6 What is that coming up from the wilderness, like a column of smoke,perfumed with myrrh and frankincense, with all the fragrant powders of the merchant? 7 Look, it is the litter of Solomon!Around it are sixty mighty men of the mighty men of Israel, 8 all equipped with swords and expert in war,each with his sword at his thigh because of alarms by night. 9 King Solomon made himself a palanquin from the wood of Lebanon. 10 He made its posts of silver, its back of gold, its seat of purple;its interior was inlaid with love. Daughters of Jerusalem, 11 come out.Look, O daughters of Zion, at King Solomon,at the crown with which his mother crowned him on the day of his wedding, on the day of the gladness of his heart. (NRSV)
This is one of the tougher passages to fit into the overall flow of the Song. It's much too early in the Song to be the wedding of the couple. Additionally, it's quite difficult to determine the reference of verse 6. Part of the reason for the difficulty is the presence of a strong shift in the Song. The reference to the wilderness forms a hard break from the prior fecund settings. It also signifies anticipation and hope. The wilderness is where the people of Israel wandered waiting for the day that God would give them the land they had yearned for. His presence led them as a pillar of cloud. The woman is overcome with desire to be married to the man. So she dreams.
The man is just a poor shepherd but in the eyes of the woman he is beyond comparison. He travels in a litter guarded by 60 men, double the number of men David had. He is unsurpassed in power, especially in power over her. The guard is to serve as their protection, ensuring their ability to overcome all obstacles to get married. The palanquin races up on them like a Bentley. No expense was spared in its construction and only the greatest could ever possess it. And it has come for her. The woman is overjoyed at its site and begs her friends to come see the spectacle and partaker in her happiness. She is so in love that she is in another world.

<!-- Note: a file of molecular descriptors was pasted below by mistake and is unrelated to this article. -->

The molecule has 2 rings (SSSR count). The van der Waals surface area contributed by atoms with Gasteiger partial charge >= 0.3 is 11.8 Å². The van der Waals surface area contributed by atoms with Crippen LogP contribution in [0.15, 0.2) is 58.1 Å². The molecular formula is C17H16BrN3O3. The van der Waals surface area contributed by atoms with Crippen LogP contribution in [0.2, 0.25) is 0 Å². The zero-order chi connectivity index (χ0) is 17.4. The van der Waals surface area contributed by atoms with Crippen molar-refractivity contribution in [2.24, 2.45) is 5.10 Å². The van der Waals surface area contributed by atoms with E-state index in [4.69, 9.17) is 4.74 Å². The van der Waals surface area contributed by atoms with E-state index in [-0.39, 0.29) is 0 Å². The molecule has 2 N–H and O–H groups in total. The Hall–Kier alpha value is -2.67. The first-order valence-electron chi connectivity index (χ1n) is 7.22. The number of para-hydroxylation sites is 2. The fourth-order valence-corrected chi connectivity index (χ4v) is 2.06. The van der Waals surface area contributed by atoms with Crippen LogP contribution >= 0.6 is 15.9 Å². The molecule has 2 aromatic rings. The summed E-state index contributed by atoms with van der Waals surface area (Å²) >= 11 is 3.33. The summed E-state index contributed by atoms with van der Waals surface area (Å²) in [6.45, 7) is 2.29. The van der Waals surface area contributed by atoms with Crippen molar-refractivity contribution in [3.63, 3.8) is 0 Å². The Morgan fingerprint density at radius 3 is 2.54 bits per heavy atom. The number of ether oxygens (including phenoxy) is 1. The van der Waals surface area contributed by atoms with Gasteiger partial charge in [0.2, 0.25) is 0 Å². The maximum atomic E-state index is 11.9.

There are two ways one could understand the poem depending on how one understands the song as a whole. It could be a song of hope. The woman badly desires to marry the man and its an expression of her hope and fancy. It could be the superlative of a lover.
There is another way to look at it. Ibn Ezra took the comparison to Solomon to be mocking the splendor of Solomon and contrasting it with the beautiful simplicity earlier described in the Song. I think he's partially on the right path here. There is a clear contrast with the beautiful pastoral scenes from the beginning of the Song, but it's might be intended to show the woman in a bad light. The charm of the earlier poems is lost here. Rather than being an expression of hope it may represent the dreams of a woman a little out of touch with reality. Just as in the last section, it could be the tale of her excesses. Then are the daughters of Jerusalem called upon again to witness just how far she is from having a firm grasp on reality?
 Chapter 5 becomes impossible to integrate if the Song is telling some sort of sequential story.
 As Garrett notes, the speaker must be the same throughout the entire section, however, it's obvious in verses 7-11 that the woman is the speaker, so she must be speaking in verse 6. I find his insistence on the chorus being the speaker curious.
 I think this may be be related to the story of Tobias' marriage and protection by the angel Raphael in Tobit. It may be stressing God's favorable view of the man.